Are these perceived advantages of the airlines and other industries – higher compensation, better quality of life and job stability – valid? And will these perceived benefits last? While U.S. airlines are hiring now, history shows that in economic downturns, carriers often furlough thousands of pilots.

According to Jay Orwin, director of aviation for Masco, business aviation offers advantages over the airlines that are not often highlighted.

“We aren’t educating folks in our industry enough about business aviation,” declared Orwin. “As an industry, we need to articulate our own value proposition. We offer a great quality of life. Can we do better? Yes. Are there areas we need to address? Absolutely.”

For example, Orwin doesn’t believe that airline jobs offer a superior quality of life, as air carrier pilots are typically on the road more days per year than the average business aviation pilot, if you count assigned duty days and commuting to and from their bases.

Business aviation pilots also typically fly state-of-the-art aircraft with advanced avionics, compared to the older equipment that newly minted regional airline pilots fly.

These conditions add up to a perceived better value proposition than the airlines, says Orwin, but it seems the positive aspects of a business aviation career are not always promoted.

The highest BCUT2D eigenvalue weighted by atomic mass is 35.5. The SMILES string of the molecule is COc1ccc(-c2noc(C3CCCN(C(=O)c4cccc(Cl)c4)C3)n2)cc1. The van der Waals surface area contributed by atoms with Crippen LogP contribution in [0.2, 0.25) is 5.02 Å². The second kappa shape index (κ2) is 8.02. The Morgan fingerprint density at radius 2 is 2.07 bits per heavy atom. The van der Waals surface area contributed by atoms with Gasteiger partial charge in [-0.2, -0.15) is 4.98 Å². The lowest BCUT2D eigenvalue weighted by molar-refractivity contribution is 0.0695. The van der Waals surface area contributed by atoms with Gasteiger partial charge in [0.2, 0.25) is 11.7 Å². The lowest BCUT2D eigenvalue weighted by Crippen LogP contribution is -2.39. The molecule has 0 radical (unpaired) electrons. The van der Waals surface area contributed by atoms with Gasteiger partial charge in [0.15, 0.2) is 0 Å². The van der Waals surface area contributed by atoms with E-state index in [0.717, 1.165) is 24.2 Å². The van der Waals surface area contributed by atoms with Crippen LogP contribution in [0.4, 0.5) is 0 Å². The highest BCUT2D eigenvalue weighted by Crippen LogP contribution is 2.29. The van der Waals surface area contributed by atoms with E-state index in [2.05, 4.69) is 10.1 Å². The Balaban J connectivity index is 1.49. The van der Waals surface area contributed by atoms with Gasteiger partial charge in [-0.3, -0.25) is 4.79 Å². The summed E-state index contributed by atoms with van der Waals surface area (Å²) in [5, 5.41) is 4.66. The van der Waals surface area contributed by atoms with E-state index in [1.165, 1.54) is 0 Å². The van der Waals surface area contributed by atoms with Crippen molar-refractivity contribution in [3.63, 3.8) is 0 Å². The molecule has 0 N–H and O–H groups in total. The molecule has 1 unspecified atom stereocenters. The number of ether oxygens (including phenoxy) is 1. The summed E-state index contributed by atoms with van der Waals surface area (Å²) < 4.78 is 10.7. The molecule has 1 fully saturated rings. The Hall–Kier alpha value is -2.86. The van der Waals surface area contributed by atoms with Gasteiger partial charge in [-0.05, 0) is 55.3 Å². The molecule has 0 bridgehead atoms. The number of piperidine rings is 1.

NBAA encourages its members to be part of the solution to business aviation’s hiring issues. The association provides a number of resources for members to conduct outreach to young people and develop internship and mentorship programs in order to meet current and future hiring needs. They include:


How can business aviation compete with the airlines and other industries?

Orwin recommends “reverse networking” – that is, promoting business aviation careers among students in colleges, high schools, trade schools and even elementary schools. “Letting young people know what our industry can provide is critical,” he said.

Business aircraft operators can establish a mentorship or internship program by partnering with area aviation colleges, technical schools and universities. They also can host outreach days, inviting elementary, middle school and high school students and community groups to visit the hangar and observe daily operations.